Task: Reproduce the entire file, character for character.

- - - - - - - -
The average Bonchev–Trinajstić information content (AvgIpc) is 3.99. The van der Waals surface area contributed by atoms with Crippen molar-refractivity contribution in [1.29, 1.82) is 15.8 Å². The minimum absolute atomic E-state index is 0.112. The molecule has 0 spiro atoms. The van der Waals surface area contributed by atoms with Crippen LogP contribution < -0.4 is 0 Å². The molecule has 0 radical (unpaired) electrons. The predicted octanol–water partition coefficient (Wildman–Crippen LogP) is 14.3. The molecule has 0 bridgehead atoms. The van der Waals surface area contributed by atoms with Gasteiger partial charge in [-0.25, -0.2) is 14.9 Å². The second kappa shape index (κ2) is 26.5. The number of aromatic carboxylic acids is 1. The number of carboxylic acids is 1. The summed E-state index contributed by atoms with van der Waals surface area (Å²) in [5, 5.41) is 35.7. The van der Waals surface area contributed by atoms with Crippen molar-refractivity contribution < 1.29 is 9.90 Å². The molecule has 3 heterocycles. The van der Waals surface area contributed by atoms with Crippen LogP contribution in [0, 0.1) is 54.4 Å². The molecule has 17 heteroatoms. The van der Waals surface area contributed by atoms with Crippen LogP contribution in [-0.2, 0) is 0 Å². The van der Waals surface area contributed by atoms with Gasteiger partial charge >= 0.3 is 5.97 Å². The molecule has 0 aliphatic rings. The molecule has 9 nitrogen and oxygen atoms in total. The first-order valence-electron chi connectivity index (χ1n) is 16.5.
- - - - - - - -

The average Bonchev–Trinajstić information content (AvgIpc) is 3.99. The van der Waals surface area contributed by atoms with Crippen molar-refractivity contribution in [1.29, 1.82) is 15.8 Å². The minimum absolute atomic E-state index is 0.112. The molecule has 0 spiro atoms. The van der Waals surface area contributed by atoms with Crippen LogP contribution < -0.4 is 0 Å². The molecule has 0 radical (unpaired) electrons. The predicted octanol–water partition coefficient (Wildman–Crippen LogP) is 14.3. The molecule has 0 bridgehead atoms. The van der Waals surface area contributed by atoms with Gasteiger partial charge in [-0.25, -0.2) is 14.9 Å². The second kappa shape index (κ2) is 26.5. The number of aromatic carboxylic acids is 1. The number of carboxylic acids is 1. The summed E-state index contributed by atoms with van der Waals surface area (Å²) in [5, 5.41) is 35.7. The van der Waals surface area contributed by atoms with Crippen molar-refractivity contribution < 1.29 is 9.90 Å². The molecule has 3 heterocycles. The van der Waals surface area contributed by atoms with Crippen LogP contribution in [0, 0.1) is 54.4 Å². The molecule has 17 heteroatoms. The van der Waals surface area contributed by atoms with Crippen LogP contribution in [-0.2, 0) is 0 Å². The van der Waals surface area contributed by atoms with Gasteiger partial charge >= 0.3 is 5.97 Å². The molecule has 0 aliphatic rings. The molecule has 9 nitrogen and oxygen atoms in total. The first-order valence-electron chi connectivity index (χ1n) is 16.5.